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Thursday, March 28, 2013

Religion Without God

Friend Pat just told me that Law and Ethics Professor Dworkin has just published (alas posthumously) a new book called Religion Without God an excerpt of which appears in the New York Review. Having read this I eagerly intend to read the book. It expresses beautifully much of what I have been trying to argue in my Ethics of Integrity including its relation to God.

There are a few things that I say differently. I adopt Dewey's distinction between religion and the religious. The "religious" of Dewey is pretty much the same as Dworkin's "religious attitude,"the experience of awe, mysterium tremendum, and a sense of faith, which is also a commitment, in beauty, goodness, and the infinity of knowledge (Deutsch) or truth. Religion for Dewey is the formulation of the religious experience or of the morality to which a child has been socialized--the expressions in stories, rules, rituals, beliefs of the gods.

Dworkin identifies having a religious attitude with having a religion so that Einstein can have a religion (be religious) without a god (be an atheist). I think both D & D would say that religion itself is fairly universal, either being a factor of ubiquitous culture or an expression of religious attitude.

Dwokin's main distinction is between fact and value. The existence of a god is a fact that can be explored by science. But science itself, as well as all human endeavors (including religion and theology?), rests on a transcendent value which is not objective and therefore not discoverable by science.

He rejects naturalism (nothing is real except that which can be studied by science) in all its forms. I don't think he means to accept supernaturalism as an objective religious world above the natural world; but he does accept the world of transcendent value beyond the facts of whether or not there is a god or other beliefs of a particular religion. That transcendent value is not a matter of science, but a matter of faith.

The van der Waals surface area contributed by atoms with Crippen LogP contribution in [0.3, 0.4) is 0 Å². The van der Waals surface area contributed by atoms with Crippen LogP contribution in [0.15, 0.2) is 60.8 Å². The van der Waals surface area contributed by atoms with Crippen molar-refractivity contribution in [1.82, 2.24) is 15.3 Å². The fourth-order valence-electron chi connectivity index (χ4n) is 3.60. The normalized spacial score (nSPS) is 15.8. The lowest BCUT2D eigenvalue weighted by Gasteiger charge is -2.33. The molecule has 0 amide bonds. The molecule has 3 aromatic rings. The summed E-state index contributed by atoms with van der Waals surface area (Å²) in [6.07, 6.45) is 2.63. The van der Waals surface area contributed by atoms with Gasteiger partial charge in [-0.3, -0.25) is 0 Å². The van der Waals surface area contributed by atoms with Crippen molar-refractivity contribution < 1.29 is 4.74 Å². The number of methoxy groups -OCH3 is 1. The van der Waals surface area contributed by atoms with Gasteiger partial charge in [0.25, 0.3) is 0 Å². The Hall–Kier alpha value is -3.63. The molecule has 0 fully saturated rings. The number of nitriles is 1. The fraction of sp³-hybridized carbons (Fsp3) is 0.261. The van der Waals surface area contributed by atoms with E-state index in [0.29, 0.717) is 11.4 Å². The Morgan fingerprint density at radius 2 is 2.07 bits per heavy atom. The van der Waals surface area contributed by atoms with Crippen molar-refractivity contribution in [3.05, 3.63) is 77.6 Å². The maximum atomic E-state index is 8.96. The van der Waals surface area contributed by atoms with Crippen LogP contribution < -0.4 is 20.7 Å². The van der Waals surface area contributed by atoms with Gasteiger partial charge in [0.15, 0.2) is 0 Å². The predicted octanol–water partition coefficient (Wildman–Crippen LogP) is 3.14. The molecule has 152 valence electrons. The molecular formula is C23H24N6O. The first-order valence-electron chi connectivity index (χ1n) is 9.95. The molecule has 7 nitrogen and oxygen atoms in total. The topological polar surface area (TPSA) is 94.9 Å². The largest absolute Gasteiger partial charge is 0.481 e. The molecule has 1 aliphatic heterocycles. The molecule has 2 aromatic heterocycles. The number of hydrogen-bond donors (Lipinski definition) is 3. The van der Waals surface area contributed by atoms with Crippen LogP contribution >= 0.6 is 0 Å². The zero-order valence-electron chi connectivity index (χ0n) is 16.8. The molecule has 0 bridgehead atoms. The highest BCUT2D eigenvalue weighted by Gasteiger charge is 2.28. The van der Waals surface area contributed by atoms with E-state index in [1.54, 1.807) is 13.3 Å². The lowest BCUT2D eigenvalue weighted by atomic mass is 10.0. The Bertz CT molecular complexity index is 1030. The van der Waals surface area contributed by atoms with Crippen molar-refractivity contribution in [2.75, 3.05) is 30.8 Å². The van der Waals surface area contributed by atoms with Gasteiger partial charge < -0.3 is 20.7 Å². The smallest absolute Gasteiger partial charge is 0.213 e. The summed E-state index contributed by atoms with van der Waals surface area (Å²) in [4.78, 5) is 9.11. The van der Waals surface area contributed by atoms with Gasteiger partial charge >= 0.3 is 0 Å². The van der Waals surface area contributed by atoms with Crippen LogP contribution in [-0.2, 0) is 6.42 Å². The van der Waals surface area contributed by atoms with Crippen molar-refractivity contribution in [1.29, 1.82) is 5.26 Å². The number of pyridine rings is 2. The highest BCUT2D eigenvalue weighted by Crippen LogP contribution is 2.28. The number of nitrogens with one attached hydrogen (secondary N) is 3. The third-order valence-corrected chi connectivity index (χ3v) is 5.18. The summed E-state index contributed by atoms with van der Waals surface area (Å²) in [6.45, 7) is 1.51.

He quotes William James: religion adds to life an enchantment which is not rationally or logically deduced from anything else. That enchantment, says Dworkin, is "the discovery of the transcendental value in what seems otherwise transient and dead."

And here (as I have argued at length earlier) I differ with Dworkin. That enchantment, I say, is the discovery not of "transcendent value" but of the value of transcendence which is a dimension of our personal and communal human nature. I do not separate the world of facts from the world of values as he does following Hume. Dworkin says that values are as real as trees and stones and microbes and neurons and black holes. Yes, I agree, and they are "discoverable" through reflective, thoughtful living and experience. And they can be affirmed in our evolving and evolved human nature which is accessible through science.

For me, the distinction is between facts of science and what philosophers call the facticity of human existence, both of which are accessible through rational inquiry, none of which are absolute or unchanging for all time and space and community. And this is why I can assert universal truth and value and deny absolutes, how I can affirm a universal ethic among a multitude of moralities and religions. But this probably makes no sense to someone who has not followed my previous arguments for an Ethics of Integrity.

I really appreciate Dworkin's thoughtful work to show the unity of the good tough-minded atheists like Einstein and Dawkins with the good tender-minded theists like Christians, Jews, and Muslims in an ethic of good behavior. Indeed that is my intent as well. There are many belief systems with many or no gods and rituals but human nature can collaborate without a single belief system, but with common values that are based on the transcendent and universal dimension of human nature and existence which impels science, religion, art, economics, politics and all human endeavors.